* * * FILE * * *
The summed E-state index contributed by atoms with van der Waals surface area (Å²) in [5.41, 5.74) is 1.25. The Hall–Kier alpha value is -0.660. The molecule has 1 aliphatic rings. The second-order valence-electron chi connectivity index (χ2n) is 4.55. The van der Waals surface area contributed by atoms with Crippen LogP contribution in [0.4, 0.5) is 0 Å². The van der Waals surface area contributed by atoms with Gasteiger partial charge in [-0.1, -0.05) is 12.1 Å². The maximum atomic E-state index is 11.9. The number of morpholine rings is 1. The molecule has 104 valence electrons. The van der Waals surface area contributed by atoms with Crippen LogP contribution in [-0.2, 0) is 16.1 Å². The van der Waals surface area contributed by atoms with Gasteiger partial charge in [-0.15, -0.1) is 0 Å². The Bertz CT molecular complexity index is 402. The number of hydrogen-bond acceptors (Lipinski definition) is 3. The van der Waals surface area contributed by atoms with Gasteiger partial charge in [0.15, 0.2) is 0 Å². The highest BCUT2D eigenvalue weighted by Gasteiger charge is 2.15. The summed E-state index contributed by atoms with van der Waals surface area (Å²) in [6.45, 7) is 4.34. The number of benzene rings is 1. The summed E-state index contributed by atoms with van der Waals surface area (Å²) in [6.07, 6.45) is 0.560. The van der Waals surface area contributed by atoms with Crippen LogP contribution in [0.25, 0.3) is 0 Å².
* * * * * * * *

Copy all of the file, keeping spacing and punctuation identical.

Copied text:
The summed E-state index contributed by atoms with van der Waals surface area (Å²) in [5.41, 5.74) is 1.25. The Hall–Kier alpha value is -0.660. The molecule has 1 aliphatic rings. The second-order valence-electron chi connectivity index (χ2n) is 4.55. The van der Waals surface area contributed by atoms with Crippen LogP contribution in [0.4, 0.5) is 0 Å². The van der Waals surface area contributed by atoms with Gasteiger partial charge in [-0.1, -0.05) is 12.1 Å². The maximum atomic E-state index is 11.9. The number of morpholine rings is 1. The molecule has 104 valence electrons. The van der Waals surface area contributed by atoms with Crippen LogP contribution in [-0.2, 0) is 16.1 Å². The van der Waals surface area contributed by atoms with Gasteiger partial charge in [-0.15, -0.1) is 0 Å². The Bertz CT molecular complexity index is 402. The number of hydrogen-bond acceptors (Lipinski definition) is 3. The van der Waals surface area contributed by atoms with Gasteiger partial charge in [0.15, 0.2) is 0 Å². The highest BCUT2D eigenvalue weighted by Gasteiger charge is 2.15. The summed E-state index contributed by atoms with van der Waals surface area (Å²) in [6.45, 7) is 4.34. The number of benzene rings is 1. The summed E-state index contributed by atoms with van der Waals surface area (Å²) in [6.07, 6.45) is 0.560. The van der Waals surface area contributed by atoms with Crippen LogP contribution in [0.25, 0.3) is 0 Å².